In the 1850s the campaign of the Mount Vernon Ladies' Association to acquire and preserve George Washington's home and estate spurred renewed interest in the Washington family. Artists, historians, and Washington enthusiasts made the pilgrimage to Mount Vernon following Washington's death. However, the official opening of Mount Vernon to the public transformed the once private Washington residence into a destination for Americans eager to connect with its history.
Thomas Prichard Rossiter was one such American who made the pilgrimage to Mount Vernon. Rossiter was born in New Haven, Connecticut in 1818, and practiced there as a young artist before studying in London, Paris, and Rome. In 1857, he began several large historical compositions, including Washington and Lafayette at Mount Vernon, Washington and his First Cabinet, and George Washington and Family. Rossiter visited Mount Vernon in June of 1858 and soon after published a lengthy article detailing Washington's life and the state of Mount Vernon.
Upon visiting Mount Vernon, Rossiter wrote of his sadness to see the deteriorated state of the buildings and grounds. The young artist did, however, have hope in the newly formed Mount Vernon Ladies' Association. Rossiter urged the restoration of the mansion and furniture to the condition that Washington left them. Although Rossiter reported sitting under a tree while sketching the exterior of the mansion, he did not mention recording the interior of Washington's residence. Perhaps the artist was overwhelmed with the jostling crowds he described in the house or was limited because only a hall and two empty rooms were on view to the public. Rossiter did not relay if the study was one of the two rooms that he viewed. However, it does appear that many elements in George Washington and Family were derived from another source, that of author and historian Benson J. Lossing.
George Washington and Family is staged in Washington's study, his most private of spaces. The east wall is lined with Washington's books in glass-fronted shelves that remain preserved at Mount Vernon to this day. The background of the painting is the north wall of the study, with elements of architecture and decoration drawn directly from Lossing's descriptions of Mount Vernon. Rossiter also clearly modeled the mantelpiece decorations on Lossing's illustration of Chinese export porcelain and argand lamps placed in the New Room.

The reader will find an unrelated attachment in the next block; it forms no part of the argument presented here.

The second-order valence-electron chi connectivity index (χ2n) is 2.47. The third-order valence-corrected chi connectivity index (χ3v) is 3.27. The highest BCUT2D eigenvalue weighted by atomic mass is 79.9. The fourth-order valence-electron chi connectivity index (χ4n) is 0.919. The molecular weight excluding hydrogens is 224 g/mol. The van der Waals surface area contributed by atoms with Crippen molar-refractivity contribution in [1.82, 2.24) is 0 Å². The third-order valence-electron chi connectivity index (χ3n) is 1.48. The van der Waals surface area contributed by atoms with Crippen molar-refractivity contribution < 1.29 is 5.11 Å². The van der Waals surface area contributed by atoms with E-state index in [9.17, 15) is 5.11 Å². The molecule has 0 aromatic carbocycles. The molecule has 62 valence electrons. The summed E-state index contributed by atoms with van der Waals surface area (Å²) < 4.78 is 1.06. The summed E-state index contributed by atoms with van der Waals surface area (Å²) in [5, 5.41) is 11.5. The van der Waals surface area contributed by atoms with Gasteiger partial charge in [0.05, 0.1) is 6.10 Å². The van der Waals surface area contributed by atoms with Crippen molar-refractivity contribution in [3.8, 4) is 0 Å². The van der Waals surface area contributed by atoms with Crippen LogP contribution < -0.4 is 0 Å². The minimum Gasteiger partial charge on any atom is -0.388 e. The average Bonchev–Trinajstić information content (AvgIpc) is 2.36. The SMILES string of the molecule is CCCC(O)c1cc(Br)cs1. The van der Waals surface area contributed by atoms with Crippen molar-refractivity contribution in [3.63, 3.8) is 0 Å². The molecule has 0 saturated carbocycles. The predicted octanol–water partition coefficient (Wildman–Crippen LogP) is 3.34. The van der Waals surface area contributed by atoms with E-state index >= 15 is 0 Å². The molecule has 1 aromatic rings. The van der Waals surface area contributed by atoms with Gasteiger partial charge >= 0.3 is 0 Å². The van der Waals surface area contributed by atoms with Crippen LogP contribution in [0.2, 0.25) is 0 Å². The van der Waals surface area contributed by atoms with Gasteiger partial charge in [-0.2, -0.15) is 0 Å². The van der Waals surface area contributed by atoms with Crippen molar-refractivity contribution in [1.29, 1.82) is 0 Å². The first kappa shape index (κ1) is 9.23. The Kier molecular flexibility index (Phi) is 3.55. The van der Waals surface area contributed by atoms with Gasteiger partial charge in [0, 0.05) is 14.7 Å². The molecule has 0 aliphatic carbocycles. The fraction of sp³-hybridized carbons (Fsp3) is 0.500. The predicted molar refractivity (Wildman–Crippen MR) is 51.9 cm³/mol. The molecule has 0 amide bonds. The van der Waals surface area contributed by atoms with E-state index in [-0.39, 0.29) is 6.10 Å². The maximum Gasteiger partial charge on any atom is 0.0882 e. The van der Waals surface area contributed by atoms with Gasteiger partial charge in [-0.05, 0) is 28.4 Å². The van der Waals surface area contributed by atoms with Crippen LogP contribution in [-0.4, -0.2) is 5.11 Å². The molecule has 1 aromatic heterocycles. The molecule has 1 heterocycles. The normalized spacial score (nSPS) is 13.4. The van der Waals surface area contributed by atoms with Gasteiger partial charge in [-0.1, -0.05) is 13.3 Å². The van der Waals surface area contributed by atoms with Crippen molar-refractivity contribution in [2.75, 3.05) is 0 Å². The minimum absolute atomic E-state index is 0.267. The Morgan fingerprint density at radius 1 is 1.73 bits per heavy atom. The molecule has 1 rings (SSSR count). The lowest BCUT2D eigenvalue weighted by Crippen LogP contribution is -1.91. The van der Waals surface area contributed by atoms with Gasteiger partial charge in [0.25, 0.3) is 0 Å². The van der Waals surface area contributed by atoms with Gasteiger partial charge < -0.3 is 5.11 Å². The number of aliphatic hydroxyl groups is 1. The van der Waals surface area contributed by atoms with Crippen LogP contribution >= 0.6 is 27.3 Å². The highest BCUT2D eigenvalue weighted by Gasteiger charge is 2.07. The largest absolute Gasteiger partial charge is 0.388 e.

The middle and foreground of the painting are dominated by the artist's renderings of George and Martha Washington, Martha's granddaughters Eleanor and Elizabeth Custis, and an enslaved woman. George Washington reclines with one hand marking his place in a book while the other hand rests upon a writing desk. The quiet observer and attendant to the scene is an enslaved woman as she carries into the room a pewter pitcher of liquid refreshment. Rossiter integrates the myriad objects and characters described and depicted by Lossing into a cohesive and aesthetically pleasing composition. While many of the early depictions of Washington focused on his role as a military leader and statesman, this painting revealed his familial role.
George Washington's Mount Vernon
Lossing, Benson J. Mount Vernon and its Associations, Historical, Biographical and Pictoral. New York: W.A. Townsend & Company, 1859.
Rossiter, Thomas P. A Description of the Picture of the Home of Washington After the War. New York: D. Appleton and Company, 1859.
Rossiter, Thomas P. "Mount Vernon, Past and Present: What Shall Be Its Destiny?" The Crayon 5, Vol. 9, September 1858: 243-53.
Thomas Pritchard Rossiter Papers